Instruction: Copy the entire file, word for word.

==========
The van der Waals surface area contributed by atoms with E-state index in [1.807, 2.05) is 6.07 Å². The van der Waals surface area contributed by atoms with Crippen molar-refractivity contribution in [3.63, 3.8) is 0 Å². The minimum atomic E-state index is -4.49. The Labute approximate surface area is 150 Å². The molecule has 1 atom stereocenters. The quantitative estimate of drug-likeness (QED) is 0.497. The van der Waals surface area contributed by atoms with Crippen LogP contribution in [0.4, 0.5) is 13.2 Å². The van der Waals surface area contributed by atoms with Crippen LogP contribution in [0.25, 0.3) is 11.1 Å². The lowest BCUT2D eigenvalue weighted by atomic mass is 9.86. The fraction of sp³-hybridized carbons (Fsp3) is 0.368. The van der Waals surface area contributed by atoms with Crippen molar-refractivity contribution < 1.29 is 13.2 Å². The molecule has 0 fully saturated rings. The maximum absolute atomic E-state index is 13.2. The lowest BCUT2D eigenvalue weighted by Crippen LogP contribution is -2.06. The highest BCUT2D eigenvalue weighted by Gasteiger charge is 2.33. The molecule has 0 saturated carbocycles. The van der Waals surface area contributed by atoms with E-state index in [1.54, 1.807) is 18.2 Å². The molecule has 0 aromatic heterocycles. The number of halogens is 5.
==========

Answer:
The van der Waals surface area contributed by atoms with E-state index in [1.807, 2.05) is 6.07 Å². The van der Waals surface area contributed by atoms with Crippen molar-refractivity contribution in [3.63, 3.8) is 0 Å². The minimum atomic E-state index is -4.49. The Labute approximate surface area is 150 Å². The molecule has 1 atom stereocenters. The quantitative estimate of drug-likeness (QED) is 0.497. The van der Waals surface area contributed by atoms with Crippen LogP contribution in [0.4, 0.5) is 13.2 Å². The van der Waals surface area contributed by atoms with Crippen LogP contribution in [0.25, 0.3) is 11.1 Å². The lowest BCUT2D eigenvalue weighted by atomic mass is 9.86. The fraction of sp³-hybridized carbons (Fsp3) is 0.368. The van der Waals surface area contributed by atoms with Crippen molar-refractivity contribution < 1.29 is 13.2 Å². The molecule has 0 fully saturated rings. The maximum absolute atomic E-state index is 13.2. The lowest BCUT2D eigenvalue weighted by Crippen LogP contribution is -2.06. The highest BCUT2D eigenvalue weighted by Gasteiger charge is 2.33. The molecule has 0 saturated carbocycles. The van der Waals surface area contributed by atoms with E-state index in [1.54, 1.807) is 18.2 Å². The molecule has 0 aromatic heterocycles. The number of halogens is 5.